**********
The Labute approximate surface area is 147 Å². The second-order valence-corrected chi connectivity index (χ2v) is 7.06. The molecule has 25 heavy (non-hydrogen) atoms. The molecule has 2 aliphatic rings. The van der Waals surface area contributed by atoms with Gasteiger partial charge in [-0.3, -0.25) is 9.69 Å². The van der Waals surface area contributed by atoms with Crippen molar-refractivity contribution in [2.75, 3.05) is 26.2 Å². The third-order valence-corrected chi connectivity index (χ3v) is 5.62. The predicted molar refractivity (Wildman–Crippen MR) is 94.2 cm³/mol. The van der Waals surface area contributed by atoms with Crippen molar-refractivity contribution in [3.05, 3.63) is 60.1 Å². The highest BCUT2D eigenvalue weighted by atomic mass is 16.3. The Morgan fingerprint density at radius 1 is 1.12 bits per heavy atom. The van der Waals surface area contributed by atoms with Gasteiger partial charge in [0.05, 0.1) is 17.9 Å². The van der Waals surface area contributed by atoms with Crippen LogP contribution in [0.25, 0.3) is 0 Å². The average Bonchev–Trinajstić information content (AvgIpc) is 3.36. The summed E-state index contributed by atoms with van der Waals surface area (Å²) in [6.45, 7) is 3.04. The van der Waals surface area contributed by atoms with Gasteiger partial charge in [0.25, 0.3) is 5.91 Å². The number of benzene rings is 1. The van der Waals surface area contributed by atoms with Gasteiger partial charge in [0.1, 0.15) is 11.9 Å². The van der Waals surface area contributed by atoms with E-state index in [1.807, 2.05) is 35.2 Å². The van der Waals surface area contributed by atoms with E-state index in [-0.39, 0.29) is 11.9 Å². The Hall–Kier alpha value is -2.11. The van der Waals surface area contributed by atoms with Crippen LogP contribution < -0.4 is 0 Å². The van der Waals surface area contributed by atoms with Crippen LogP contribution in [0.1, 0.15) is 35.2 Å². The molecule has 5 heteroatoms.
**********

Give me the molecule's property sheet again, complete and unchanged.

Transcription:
The Labute approximate surface area is 147 Å². The second-order valence-corrected chi connectivity index (χ2v) is 7.06. The molecule has 25 heavy (non-hydrogen) atoms. The molecule has 2 aliphatic rings. The van der Waals surface area contributed by atoms with Gasteiger partial charge in [-0.3, -0.25) is 9.69 Å². The van der Waals surface area contributed by atoms with Crippen molar-refractivity contribution in [2.75, 3.05) is 26.2 Å². The third-order valence-corrected chi connectivity index (χ3v) is 5.62. The predicted molar refractivity (Wildman–Crippen MR) is 94.2 cm³/mol. The van der Waals surface area contributed by atoms with Crippen molar-refractivity contribution in [3.05, 3.63) is 60.1 Å². The highest BCUT2D eigenvalue weighted by atomic mass is 16.3. The Morgan fingerprint density at radius 1 is 1.12 bits per heavy atom. The van der Waals surface area contributed by atoms with Gasteiger partial charge in [0.05, 0.1) is 17.9 Å². The van der Waals surface area contributed by atoms with Crippen LogP contribution in [0.25, 0.3) is 0 Å². The average Bonchev–Trinajstić information content (AvgIpc) is 3.36. The summed E-state index contributed by atoms with van der Waals surface area (Å²) in [6.45, 7) is 3.04. The van der Waals surface area contributed by atoms with Gasteiger partial charge in [0.25, 0.3) is 5.91 Å². The number of benzene rings is 1. The van der Waals surface area contributed by atoms with Gasteiger partial charge in [0.1, 0.15) is 11.9 Å². The van der Waals surface area contributed by atoms with E-state index in [1.807, 2.05) is 35.2 Å². The van der Waals surface area contributed by atoms with E-state index in [-0.39, 0.29) is 11.9 Å². The Hall–Kier alpha value is -2.11. The van der Waals surface area contributed by atoms with Crippen LogP contribution < -0.4 is 0 Å². The van der Waals surface area contributed by atoms with Crippen LogP contribution in [0.1, 0.15) is 35.2 Å². The molecule has 5 heteroatoms.